Posterior Oblique Sling Enhancing Swimming Performance

by SwimSwam 8

January 26th, 2018 Lifestyle, Training

Courtesy of Jukka Shemeikka

Glute activation alone can be difficult for an athlete to manage. We see this even at the Olympic level, in a form of performances where the athlete is very front line dominated. Connecting Glute activation to latissimus dorsi activation can be even more difficult. The Gluteus maximus is connected to latissimus dorsi with thoracolumbar fascia and those three form a posterior oblique sling (POS).

So, how does this relate to swimming? If the athlete achieves good control of POS in the water, then it is also possible, that he/she can e.g. swim 4 point connection freestyle, where the upkick of the opposite side leg of the catch arm will start the stroke sequence resulting in a optimal load distribution and faster swim speeds. Today there aren’t still many athletes that can handle the 4 point connection freestyle in a race performance.

Training the POS helps the athlete to gain better control of his stroke techniques. I recommend using two different strategies to train the POS. One way is performing the POS exercise during the pool training with rubber band resistance (both arm and leg attached). Athletes have reported that doing POS exercise in between swim sets enhances their scapula control. In this way, it helps them to maintain a stronger catch and have more relaxed & controlled recovery. POS activation has also enhanced their kick, making it more compact and active in both directions. Usually, the change is even visual to the surface.

Another way to train the POS is with cable pulley in a gym. Added weight reveals the weaker side of swimmer quite clearly. This also helps to detect the same side problems in the water and train the qualities in the gym. This might make you wonder, how to detect the lack of qualities of the athlete. We use the ‘Performance Screening’ (PS) that we are creating with our partners, as one of the projects in Modern Dryland Training – development program. We’ve been creating this screening process to detect these qualities in an athlete. We have found that Gait Analysis is very good tool e.g. to detect the lack of crossover training in an individual athlete. Sorry to say that all of these (PS and POS video) are still in the works, and not ready for release into our education series, but we’ll get there.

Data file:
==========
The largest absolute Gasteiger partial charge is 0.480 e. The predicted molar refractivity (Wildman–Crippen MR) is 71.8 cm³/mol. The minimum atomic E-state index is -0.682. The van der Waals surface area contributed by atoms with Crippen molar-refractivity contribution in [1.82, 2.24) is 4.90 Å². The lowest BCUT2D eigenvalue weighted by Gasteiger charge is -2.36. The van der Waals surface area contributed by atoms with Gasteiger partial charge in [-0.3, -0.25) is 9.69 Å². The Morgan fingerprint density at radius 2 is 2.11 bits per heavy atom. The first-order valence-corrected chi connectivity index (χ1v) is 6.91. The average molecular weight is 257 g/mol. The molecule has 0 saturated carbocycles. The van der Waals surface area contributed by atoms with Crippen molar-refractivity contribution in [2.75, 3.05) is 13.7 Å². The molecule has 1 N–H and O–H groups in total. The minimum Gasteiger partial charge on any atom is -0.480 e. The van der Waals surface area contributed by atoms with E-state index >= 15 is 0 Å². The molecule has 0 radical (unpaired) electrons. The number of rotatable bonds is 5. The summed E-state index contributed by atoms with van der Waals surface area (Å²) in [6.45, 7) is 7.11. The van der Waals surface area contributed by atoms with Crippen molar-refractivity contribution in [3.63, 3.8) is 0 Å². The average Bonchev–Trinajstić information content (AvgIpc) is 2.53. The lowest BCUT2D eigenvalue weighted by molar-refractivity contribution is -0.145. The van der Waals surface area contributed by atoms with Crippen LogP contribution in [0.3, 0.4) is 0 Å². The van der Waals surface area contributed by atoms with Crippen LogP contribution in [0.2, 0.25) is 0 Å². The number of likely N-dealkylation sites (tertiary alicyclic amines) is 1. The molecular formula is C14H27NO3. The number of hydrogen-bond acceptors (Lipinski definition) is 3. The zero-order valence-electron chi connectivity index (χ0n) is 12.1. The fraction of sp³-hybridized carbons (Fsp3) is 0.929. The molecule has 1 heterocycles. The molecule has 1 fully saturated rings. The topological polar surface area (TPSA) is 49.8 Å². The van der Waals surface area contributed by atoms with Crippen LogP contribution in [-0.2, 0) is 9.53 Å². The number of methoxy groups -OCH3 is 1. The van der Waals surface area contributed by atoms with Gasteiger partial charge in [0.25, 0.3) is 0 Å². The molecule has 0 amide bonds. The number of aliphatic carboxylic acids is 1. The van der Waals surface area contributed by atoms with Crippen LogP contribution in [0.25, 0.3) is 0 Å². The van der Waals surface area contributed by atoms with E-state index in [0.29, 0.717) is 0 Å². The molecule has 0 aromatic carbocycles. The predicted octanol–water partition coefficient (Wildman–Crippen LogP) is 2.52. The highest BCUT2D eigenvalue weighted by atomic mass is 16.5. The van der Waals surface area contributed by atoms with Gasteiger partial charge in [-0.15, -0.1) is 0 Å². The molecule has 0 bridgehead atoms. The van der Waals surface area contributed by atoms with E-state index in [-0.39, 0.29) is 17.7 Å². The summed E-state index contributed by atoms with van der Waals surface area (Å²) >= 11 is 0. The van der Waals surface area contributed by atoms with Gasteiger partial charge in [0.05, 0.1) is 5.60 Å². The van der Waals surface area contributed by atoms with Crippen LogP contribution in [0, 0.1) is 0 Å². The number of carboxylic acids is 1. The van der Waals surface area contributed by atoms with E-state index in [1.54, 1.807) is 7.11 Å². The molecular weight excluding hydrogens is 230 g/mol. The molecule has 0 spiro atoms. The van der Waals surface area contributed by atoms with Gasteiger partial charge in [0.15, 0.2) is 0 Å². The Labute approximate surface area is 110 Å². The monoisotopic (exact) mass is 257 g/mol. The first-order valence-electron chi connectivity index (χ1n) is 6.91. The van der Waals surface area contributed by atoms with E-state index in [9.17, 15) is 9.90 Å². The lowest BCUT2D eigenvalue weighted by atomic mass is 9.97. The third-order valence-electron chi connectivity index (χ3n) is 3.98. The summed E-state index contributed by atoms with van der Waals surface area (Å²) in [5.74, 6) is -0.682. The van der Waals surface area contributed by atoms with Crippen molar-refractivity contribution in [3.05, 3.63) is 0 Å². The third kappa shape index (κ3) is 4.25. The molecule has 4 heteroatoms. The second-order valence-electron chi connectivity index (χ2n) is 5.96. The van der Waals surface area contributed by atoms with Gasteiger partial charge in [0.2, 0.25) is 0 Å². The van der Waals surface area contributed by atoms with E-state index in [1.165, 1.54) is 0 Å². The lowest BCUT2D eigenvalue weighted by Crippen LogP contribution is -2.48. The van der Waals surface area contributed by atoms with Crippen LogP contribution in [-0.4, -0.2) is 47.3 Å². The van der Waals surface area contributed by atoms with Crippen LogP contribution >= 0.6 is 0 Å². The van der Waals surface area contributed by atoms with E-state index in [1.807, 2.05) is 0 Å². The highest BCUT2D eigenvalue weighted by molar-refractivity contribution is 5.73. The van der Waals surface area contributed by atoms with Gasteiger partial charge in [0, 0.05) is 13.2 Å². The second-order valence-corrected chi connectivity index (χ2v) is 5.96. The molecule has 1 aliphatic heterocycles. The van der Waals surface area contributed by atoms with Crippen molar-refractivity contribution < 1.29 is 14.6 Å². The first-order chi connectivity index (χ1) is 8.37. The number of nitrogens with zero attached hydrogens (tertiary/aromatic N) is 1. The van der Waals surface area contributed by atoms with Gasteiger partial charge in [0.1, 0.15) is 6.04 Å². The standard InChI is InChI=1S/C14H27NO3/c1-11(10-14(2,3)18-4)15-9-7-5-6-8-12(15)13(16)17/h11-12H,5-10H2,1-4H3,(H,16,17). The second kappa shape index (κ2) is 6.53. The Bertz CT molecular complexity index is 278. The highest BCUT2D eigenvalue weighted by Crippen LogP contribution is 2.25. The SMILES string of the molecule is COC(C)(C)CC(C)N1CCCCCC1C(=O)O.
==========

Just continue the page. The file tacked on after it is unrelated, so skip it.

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AfterShock

Front line dominated?
Upkick of the opposite side leg of the catch arm will start the stroke sequence?
Optimal load distribution?

Is it me or is the author presenting new swimming terms without defining them?

Where is the front line?
So until the upkick occurs, I’m just gliding?
What guarantees that the upkick results in optimal load distribution?

Why do I get the feeling that the purpose of this article is to promote the author’s dryland training education program?

The next time I get in the pool, I will not be concerned with my POS nor do I think I will be worse off for it.

SwimObserver

Why do you get that feeling? Probably because it makes you feel better about not understanding.

Rather than coming here to convince yourself and everyone else that you’re as smart as you think you are, why don’t you come with a genuine interest in learning and understanding? Seems that you’ve written it off before you really understand what’s going on, just because you want everyone to know how skeptical and smart you are. Save that for the arguments about which meet wins matter and don’t matter.